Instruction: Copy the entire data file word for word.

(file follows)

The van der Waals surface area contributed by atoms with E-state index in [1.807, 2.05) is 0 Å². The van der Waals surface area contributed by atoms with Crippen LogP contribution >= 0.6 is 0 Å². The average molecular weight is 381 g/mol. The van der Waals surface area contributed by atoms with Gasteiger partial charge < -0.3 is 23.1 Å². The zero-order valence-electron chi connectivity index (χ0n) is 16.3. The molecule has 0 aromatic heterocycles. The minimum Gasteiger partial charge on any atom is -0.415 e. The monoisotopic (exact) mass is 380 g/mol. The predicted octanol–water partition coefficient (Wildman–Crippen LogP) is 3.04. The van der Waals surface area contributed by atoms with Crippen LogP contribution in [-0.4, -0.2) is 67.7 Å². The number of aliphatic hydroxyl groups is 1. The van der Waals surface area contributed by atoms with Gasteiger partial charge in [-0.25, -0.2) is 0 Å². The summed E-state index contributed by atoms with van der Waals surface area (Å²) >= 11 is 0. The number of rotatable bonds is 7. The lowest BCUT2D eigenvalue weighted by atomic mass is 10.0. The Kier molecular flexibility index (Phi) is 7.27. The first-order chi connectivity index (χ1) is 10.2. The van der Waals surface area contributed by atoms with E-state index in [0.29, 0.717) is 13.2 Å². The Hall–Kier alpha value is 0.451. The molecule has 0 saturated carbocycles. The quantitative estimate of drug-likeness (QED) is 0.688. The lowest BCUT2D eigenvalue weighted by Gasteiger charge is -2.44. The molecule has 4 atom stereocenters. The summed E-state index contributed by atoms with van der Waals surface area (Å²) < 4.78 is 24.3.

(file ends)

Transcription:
The van der Waals surface area contributed by atoms with E-state index in [1.807, 2.05) is 0 Å². The van der Waals surface area contributed by atoms with Crippen LogP contribution >= 0.6 is 0 Å². The average molecular weight is 381 g/mol. The van der Waals surface area contributed by atoms with Gasteiger partial charge < -0.3 is 23.1 Å². The zero-order valence-electron chi connectivity index (χ0n) is 16.3. The molecule has 0 aromatic heterocycles. The minimum Gasteiger partial charge on any atom is -0.415 e. The monoisotopic (exact) mass is 380 g/mol. The predicted octanol–water partition coefficient (Wildman–Crippen LogP) is 3.04. The van der Waals surface area contributed by atoms with Crippen LogP contribution in [-0.4, -0.2) is 67.7 Å². The number of aliphatic hydroxyl groups is 1. The van der Waals surface area contributed by atoms with Gasteiger partial charge in [-0.25, -0.2) is 0 Å². The summed E-state index contributed by atoms with van der Waals surface area (Å²) >= 11 is 0. The number of rotatable bonds is 7. The lowest BCUT2D eigenvalue weighted by atomic mass is 10.0. The Kier molecular flexibility index (Phi) is 7.27. The first-order chi connectivity index (χ1) is 10.2. The van der Waals surface area contributed by atoms with E-state index in [0.29, 0.717) is 13.2 Å². The Hall–Kier alpha value is 0.451. The molecule has 0 saturated carbocycles. The quantitative estimate of drug-likeness (QED) is 0.688. The lowest BCUT2D eigenvalue weighted by Gasteiger charge is -2.44. The molecule has 4 atom stereocenters. The summed E-state index contributed by atoms with van der Waals surface area (Å²) < 4.78 is 24.3.